BY: IVAN PEREIRA, ABC NEWS
(NEW YORK) — A white man who’s been accused of beating up and shouting racial slurs at a Black man in a filmed incident at an Indiana lake on the Fourth of July contends he isn’t the one who started the violent conflict and says his accuser is not telling the truth.
But Vauhxx Rush Booker, the man seen in the video with his face pressed against a tree, is sticking with his account and continuing to call for arrests.
Attorneys for Sean Purdy, one of the men accused of taking part in the alleged assault, held a news conference Monday in Monroe County, Indiana, and said Booker was putting out “a false narrative” about the incident that took place in Lake Monroe. Booker, 36, said a group of white men confronted him while he was walking to an event at the lake with a friend and later blocked the path to the beach.
Booker said in a Facebook post that he and a friend “decided to just walk back and attempt to simply have a conversation” with the group, but that group members “quickly became aggressive,” and when Booker and his friend walked away, “two of them jumped me from behind.” Booker, who called the assault an attempted lynching, said some of his hair was pulled out and that he heard one of the attackers yell for someone to get a noose.
A group of bystanders came to Booker’s aid and some of them filmed the confrontation that showed people screaming at the white men, who are seen pushing Booker’s face into a tree.
Booker posted a video on his Facebook page showing footage taken after the initial confrontation ended, in which the white men are seen cursing at him and the bystanders, with at least one yelling racial epithets. Booker said he called 911 and the police saw the videos that were taken of the incident, but as of Tuesday, there were no arrests.
David Hennessy, one of Purdy’s attorneys, contends that Booker instigated the encounter, threw the first punches, and “started race-baiting.” The attorneys said that their client was only restraining Booker.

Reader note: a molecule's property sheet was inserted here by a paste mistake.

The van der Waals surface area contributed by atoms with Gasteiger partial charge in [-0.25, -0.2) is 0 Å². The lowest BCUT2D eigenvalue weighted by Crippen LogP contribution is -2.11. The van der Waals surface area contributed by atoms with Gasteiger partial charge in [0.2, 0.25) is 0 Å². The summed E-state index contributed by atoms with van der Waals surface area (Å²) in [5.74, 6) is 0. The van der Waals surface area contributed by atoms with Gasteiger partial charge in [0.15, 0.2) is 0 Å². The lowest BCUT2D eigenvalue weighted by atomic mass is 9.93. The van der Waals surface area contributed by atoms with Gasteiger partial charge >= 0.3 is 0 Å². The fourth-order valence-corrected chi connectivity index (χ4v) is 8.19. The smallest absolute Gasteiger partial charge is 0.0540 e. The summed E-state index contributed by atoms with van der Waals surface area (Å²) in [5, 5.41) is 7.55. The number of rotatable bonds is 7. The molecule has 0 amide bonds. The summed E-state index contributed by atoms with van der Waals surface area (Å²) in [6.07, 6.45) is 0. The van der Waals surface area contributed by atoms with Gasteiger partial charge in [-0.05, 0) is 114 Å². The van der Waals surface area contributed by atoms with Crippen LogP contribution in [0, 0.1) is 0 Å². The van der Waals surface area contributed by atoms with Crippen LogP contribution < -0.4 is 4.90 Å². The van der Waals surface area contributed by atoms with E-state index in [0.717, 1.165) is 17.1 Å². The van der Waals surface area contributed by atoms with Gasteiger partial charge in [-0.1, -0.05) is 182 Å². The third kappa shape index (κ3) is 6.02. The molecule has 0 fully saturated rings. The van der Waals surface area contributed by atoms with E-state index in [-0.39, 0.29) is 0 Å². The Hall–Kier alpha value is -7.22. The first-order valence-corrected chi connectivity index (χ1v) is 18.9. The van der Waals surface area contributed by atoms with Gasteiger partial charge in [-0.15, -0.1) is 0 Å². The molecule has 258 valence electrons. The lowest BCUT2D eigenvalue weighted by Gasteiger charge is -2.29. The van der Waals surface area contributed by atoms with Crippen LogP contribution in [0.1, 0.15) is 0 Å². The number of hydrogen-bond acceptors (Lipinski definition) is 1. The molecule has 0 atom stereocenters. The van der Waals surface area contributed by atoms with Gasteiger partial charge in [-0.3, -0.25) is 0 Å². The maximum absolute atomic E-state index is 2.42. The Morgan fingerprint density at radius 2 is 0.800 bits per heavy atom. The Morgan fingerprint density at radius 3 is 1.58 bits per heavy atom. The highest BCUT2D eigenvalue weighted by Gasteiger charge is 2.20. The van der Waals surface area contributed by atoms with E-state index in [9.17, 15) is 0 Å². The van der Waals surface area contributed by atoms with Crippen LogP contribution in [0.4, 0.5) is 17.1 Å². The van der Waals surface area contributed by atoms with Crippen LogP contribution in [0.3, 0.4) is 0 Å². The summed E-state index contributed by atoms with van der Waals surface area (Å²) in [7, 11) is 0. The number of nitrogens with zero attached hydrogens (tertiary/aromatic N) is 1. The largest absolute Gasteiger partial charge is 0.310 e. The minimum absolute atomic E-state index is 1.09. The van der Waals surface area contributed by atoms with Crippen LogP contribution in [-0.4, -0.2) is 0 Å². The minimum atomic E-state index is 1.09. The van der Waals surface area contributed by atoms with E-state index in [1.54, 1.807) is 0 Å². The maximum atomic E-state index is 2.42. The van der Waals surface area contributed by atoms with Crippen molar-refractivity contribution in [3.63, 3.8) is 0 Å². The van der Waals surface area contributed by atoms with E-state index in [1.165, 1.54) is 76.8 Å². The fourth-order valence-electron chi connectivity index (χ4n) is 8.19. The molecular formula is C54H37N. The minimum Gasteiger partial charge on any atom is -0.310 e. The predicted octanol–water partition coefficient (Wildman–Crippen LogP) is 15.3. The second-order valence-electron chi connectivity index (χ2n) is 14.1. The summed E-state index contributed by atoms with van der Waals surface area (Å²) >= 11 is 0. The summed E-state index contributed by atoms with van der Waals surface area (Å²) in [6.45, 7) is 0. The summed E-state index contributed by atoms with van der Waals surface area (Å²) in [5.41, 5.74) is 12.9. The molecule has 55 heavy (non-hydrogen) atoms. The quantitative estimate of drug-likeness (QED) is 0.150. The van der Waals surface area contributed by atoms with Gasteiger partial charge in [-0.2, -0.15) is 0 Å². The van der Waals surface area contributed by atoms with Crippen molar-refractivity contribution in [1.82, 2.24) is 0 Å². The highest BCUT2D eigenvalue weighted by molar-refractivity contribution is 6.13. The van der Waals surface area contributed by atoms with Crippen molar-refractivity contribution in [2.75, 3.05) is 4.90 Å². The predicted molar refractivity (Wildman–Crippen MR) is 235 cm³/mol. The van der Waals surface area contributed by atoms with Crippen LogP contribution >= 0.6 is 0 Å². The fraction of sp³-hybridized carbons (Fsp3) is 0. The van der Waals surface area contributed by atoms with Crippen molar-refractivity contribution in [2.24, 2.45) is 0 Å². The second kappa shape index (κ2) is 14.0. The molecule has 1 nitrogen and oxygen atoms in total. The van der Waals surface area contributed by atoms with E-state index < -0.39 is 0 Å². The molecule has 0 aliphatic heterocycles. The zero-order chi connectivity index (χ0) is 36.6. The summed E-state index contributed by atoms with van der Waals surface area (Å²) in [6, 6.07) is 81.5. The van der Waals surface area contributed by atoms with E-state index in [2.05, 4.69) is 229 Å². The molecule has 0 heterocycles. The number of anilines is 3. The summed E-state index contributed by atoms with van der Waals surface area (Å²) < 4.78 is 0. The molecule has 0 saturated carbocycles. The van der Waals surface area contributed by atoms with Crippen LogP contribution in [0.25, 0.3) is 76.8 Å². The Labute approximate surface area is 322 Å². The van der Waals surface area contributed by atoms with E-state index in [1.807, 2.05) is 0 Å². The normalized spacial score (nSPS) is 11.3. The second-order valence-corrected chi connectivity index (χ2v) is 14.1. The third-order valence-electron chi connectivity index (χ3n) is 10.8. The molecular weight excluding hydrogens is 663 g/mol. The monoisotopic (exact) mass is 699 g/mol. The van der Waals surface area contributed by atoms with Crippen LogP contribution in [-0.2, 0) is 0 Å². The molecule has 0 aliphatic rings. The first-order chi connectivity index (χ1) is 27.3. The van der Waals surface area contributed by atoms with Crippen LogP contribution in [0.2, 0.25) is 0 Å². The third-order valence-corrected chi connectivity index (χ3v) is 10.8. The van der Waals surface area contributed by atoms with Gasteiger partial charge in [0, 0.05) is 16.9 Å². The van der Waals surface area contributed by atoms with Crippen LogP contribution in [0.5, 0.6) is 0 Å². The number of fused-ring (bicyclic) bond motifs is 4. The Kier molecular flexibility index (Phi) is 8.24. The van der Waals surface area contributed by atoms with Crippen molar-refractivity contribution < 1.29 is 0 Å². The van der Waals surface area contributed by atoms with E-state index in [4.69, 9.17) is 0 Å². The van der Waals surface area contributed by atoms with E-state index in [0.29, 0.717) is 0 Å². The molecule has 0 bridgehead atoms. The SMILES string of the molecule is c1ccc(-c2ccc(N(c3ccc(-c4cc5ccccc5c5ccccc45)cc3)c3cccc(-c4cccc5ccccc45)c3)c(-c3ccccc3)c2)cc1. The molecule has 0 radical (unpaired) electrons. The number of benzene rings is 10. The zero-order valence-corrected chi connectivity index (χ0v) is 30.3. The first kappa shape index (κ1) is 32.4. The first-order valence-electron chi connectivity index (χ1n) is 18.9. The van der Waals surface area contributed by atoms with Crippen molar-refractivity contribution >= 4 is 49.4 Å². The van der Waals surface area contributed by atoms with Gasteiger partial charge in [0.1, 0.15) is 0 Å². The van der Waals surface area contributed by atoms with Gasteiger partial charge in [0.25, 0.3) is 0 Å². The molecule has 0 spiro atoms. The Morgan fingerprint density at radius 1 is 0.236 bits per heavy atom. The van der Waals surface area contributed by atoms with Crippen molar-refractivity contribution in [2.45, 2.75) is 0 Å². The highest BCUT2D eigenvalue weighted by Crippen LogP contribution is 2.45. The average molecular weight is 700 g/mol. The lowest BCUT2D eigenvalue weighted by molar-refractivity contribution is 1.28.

Hennessy also said that Purdy “passed” a polygraph test about the incident, specifically regarding questions about Booker’s claims that Purdy used racial epithets and threatened to get a noose.
“Mr. Booker says he survived this near-lynching, yet he stays to videotape people as he race baits them … and he gets one of them to say some racially insensitive stuff,” Hennessy said during the news conference.
The attorney called on Booker to take a polygraph test and offered to pay for it.
“You can’t much prove things with the polygraph, but you can rule things out,” Hennessey said.
Katherine Leill, Booker’s attorney, said in a statement that her client won’t be taking a test and that he stands by his account of the incident.
“This is what repeatedly happens,” Leill said in a statement. “The victim gets blamed and shamed. He gets re-victimized.”
She said that other witnesses filmed the incident and have corroborated Booker’s account. Leill urged authorities to charge the alleged attackers.
“Look at the video. There are witnesses who saw Sean Purdy’s aggression and who heard the racist slurs of his friends. You cannot provoke racism,” Leill said.
The Indiana Department of Natural Resources’ Law Enforcement Division and the Monroe County Prosecutor’s Office have said they are investigating the incident. Leill said Booker spoke with the FBI Monday and that they have opened a hate crime investigation.
A spokeswoman for the FBI told ABC News the agency couldn’t comment on ongoing investigations.
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